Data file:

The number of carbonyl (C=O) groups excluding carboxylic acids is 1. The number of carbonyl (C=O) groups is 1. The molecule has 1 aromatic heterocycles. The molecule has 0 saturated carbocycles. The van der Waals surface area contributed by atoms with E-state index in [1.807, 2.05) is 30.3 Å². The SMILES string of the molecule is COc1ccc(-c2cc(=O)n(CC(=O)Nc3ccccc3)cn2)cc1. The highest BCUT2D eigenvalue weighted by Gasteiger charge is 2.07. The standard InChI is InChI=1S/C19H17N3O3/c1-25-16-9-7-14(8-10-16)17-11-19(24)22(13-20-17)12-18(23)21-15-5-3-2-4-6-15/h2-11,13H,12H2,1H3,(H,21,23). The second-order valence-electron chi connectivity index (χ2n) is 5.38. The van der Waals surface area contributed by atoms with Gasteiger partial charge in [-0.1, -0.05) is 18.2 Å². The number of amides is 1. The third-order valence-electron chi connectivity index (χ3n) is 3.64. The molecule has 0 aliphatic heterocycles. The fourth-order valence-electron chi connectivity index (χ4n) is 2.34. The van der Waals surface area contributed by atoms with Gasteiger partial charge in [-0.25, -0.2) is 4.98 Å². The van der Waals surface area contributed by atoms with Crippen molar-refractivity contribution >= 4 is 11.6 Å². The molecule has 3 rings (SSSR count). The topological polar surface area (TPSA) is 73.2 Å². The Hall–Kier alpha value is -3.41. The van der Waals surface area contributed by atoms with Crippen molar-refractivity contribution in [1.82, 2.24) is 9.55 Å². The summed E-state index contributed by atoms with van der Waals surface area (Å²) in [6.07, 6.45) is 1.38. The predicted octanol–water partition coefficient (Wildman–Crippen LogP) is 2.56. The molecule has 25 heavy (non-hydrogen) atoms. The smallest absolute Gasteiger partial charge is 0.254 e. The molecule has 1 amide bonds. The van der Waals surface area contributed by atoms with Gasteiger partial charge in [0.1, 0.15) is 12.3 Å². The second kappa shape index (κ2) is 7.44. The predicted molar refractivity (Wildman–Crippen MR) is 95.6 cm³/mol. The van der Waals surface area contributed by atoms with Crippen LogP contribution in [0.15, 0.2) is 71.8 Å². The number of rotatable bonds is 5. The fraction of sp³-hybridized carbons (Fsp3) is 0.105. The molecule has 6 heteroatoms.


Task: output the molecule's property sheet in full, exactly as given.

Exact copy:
The number of carbonyl (C=O) groups excluding carboxylic acids is 1. The number of carbonyl (C=O) groups is 1. The molecule has 1 aromatic heterocycles. The molecule has 0 saturated carbocycles. The van der Waals surface area contributed by atoms with E-state index in [1.807, 2.05) is 30.3 Å². The SMILES string of the molecule is COc1ccc(-c2cc(=O)n(CC(=O)Nc3ccccc3)cn2)cc1. The highest BCUT2D eigenvalue weighted by Gasteiger charge is 2.07. The standard InChI is InChI=1S/C19H17N3O3/c1-25-16-9-7-14(8-10-16)17-11-19(24)22(13-20-17)12-18(23)21-15-5-3-2-4-6-15/h2-11,13H,12H2,1H3,(H,21,23). The second-order valence-electron chi connectivity index (χ2n) is 5.38. The van der Waals surface area contributed by atoms with Gasteiger partial charge in [-0.1, -0.05) is 18.2 Å². The number of amides is 1. The third-order valence-electron chi connectivity index (χ3n) is 3.64. The molecule has 0 aliphatic heterocycles. The fourth-order valence-electron chi connectivity index (χ4n) is 2.34. The van der Waals surface area contributed by atoms with Gasteiger partial charge in [-0.25, -0.2) is 4.98 Å². The van der Waals surface area contributed by atoms with Crippen molar-refractivity contribution >= 4 is 11.6 Å². The molecule has 3 rings (SSSR count). The topological polar surface area (TPSA) is 73.2 Å². The Hall–Kier alpha value is -3.41. The van der Waals surface area contributed by atoms with Crippen molar-refractivity contribution in [1.82, 2.24) is 9.55 Å². The summed E-state index contributed by atoms with van der Waals surface area (Å²) in [6.07, 6.45) is 1.38. The predicted octanol–water partition coefficient (Wildman–Crippen LogP) is 2.56. The molecule has 25 heavy (non-hydrogen) atoms. The smallest absolute Gasteiger partial charge is 0.254 e. The molecule has 1 amide bonds. The van der Waals surface area contributed by atoms with Gasteiger partial charge in [0.1, 0.15) is 12.3 Å². The second kappa shape index (κ2) is 7.44. The predicted molar refractivity (Wildman–Crippen MR) is 95.6 cm³/mol. The van der Waals surface area contributed by atoms with Crippen LogP contribution in [0.15, 0.2) is 71.8 Å². The number of rotatable bonds is 5. The fraction of sp³-hybridized carbons (Fsp3) is 0.105. The molecule has 6 heteroatoms.